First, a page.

The six-week course at the Royal Naval College, Dartmouth, was followed by service on the guided missile destroyer HMS Norfolk and two frigates.

The Prince qualified as a helicopter pilot in 1974 before joining 845 Naval Air Squadron, which operated from the Commando carrier HMS Hermes. On 9 February 1976, The Prince took command of the coastal minehunter HMS Bronington for his last nine months in the Navy.

Click here to find out more about The Prince of Wales's military career.

Family and married life

On 29 July 1981, The Prince of Wales married Lady Diana Spencer in St Paul's Cathedral, who became HRH The Princess of Wales.

Lady Diana's father, then Viscount Althorp and later the eighth Earl Spencer, had been an equerry to both George VI and The Queen. Her maternal grandmother, Ruth, Lady Fermoy, was a close friend and Lady-in-Waiting to The Queen Mother.

The Prince and Princess of Wales had two sons: Prince William, born on 21 June 1982; and Prince Harry, born on 15 September 1984.

From the time of their marriage, The Prince and Princess of Wales went on overseas tours and carried out many engagements together in the UK.

On 9 December 1992, The Prime Minister, John Major, announced to the House of Commons that The Prince and Princess of Wales had agreed to separate. The marriage was dissolved on 28 August 1996. The Princess was still regarded as a member of the Royal Family. She continued to live at Kensington Palace and to carry out her public work for a number of charities.

When The Princess was killed in a car crash in Paris on 31 August 1997, The Prince of Wales flew to Paris with her two sisters to bring her body back to London. The Princess lay in the Chapel Royal at St James's Palace until the night before the funeral.

On the day of the funeral, The Prince of Wales accompanied his two sons, aged 15 and 12 at the time, as they walked behind the coffin from The Mall to Westminster Abbey. With them were The Duke of Edinburgh and The Princess's brother, Earl Spencer. 

The Prince of Wales asked the media to respect his sons' privacy, to allow them to lead a normal school life. In the following years, Princes William and Harry, who are now second and sixth in line to the throne, accompanied their father on a limited number of official engagements in the UK and abroad.

On 9 April 2005, The Prince of Wales and Mrs Parker Bowles were married in a civil ceremony at the Guildhall, Windsor. After the wedding, Mrs Parker Bowles became known as HRH The Duchess of Cornwall.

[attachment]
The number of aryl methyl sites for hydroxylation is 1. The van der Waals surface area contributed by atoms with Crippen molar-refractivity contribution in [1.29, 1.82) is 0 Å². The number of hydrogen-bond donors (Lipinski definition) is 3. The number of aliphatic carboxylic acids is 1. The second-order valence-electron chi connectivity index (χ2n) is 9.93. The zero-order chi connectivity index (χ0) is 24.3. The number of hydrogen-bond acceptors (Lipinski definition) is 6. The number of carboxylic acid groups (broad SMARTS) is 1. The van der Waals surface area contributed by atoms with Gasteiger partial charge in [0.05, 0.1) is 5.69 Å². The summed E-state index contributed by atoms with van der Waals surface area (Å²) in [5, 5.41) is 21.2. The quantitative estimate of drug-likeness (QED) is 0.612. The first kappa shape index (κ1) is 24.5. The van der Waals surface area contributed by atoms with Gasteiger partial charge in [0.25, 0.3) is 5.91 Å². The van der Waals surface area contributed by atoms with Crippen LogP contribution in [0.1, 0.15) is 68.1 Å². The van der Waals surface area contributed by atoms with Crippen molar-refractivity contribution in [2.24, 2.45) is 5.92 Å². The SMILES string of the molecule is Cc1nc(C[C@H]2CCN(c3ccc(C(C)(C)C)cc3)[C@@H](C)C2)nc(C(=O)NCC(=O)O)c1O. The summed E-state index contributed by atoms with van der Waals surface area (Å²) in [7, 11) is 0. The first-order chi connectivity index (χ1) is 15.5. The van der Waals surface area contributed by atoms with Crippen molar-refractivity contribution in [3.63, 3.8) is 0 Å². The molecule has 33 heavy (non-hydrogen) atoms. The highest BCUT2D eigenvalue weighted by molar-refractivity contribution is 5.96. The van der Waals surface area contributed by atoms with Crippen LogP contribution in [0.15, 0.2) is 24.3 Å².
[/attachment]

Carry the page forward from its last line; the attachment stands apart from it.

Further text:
The Prince of Wales and The Duchess of Cornwall were joined by around 800 guests at a Service of Prayer and Dedication at St George’s Chapel, Windsor Castle.

The Service was followed by a reception at Windsor Castle hosted by Her Majesty The Queen.

To find out more about The Prince of Wales and The Duchess of Cornwall, visit their official website here.

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The Duchess of Cornwall Verified Account

Click here to visit the official website of The Prince of Wales and The Duchess of Cornwall.

The Duchess of Cornwall supports her husband, The Prince of Wales, in carrying out his work and duties as Heir to the Throne. She also undertakes public engagements on behalf of the charities that she supports.

Since her marriage to The Prince of Wales in 2005, The Duchess of Cornwall has become Patron or President of a number of charities and regularly attends events to support them. To find out more about Her Royal Highness's charitable work, please visit The Duchess’s official website

Early life

The Duchess of Cornwall is the daughter of Major Bruce Middleton Hope Shand and The Hon Rosalind Maud Shand (nee Cubitt).

She was born Camilla Rosemary Shand on 17 July 1947 at King’s College Hospital, London, the eldest of three children. Her Royal Highness has a sister, Annabel Elliot; her brother, Mark Shand, died in 2014.

The Duchess was first educated at Dumbrells School, a co-ed school in Sussex, and then attended Queen’s Gate School in South Kensington.

She also attended Mon Fertile School in Switzerland and studied at the Institut Britannique in Paris.

Family and married life

The Prince of Wales and The Duchess of Cornwall married at the Guildhall in Windsor on 9 April 2005 in a civil ceremony. Afterwards, there was a Service of Prayer and Dedication in St George’s Chapel, Windsor Castle, over which the Archbishop of Canterbury presided. Her Majesty The Queen then hosted a reception for The Prince and The Duchess at the Castle.

Her Royal Highness was formerly married to Brigadier Andrew Parker Bowles, and the marriage was dissolved in 1995. They had two children, Thomas Henry and Laura Rose. Her Royal Highness has five grandchildren.

Click here to find out more about The Prince of Wales's military career.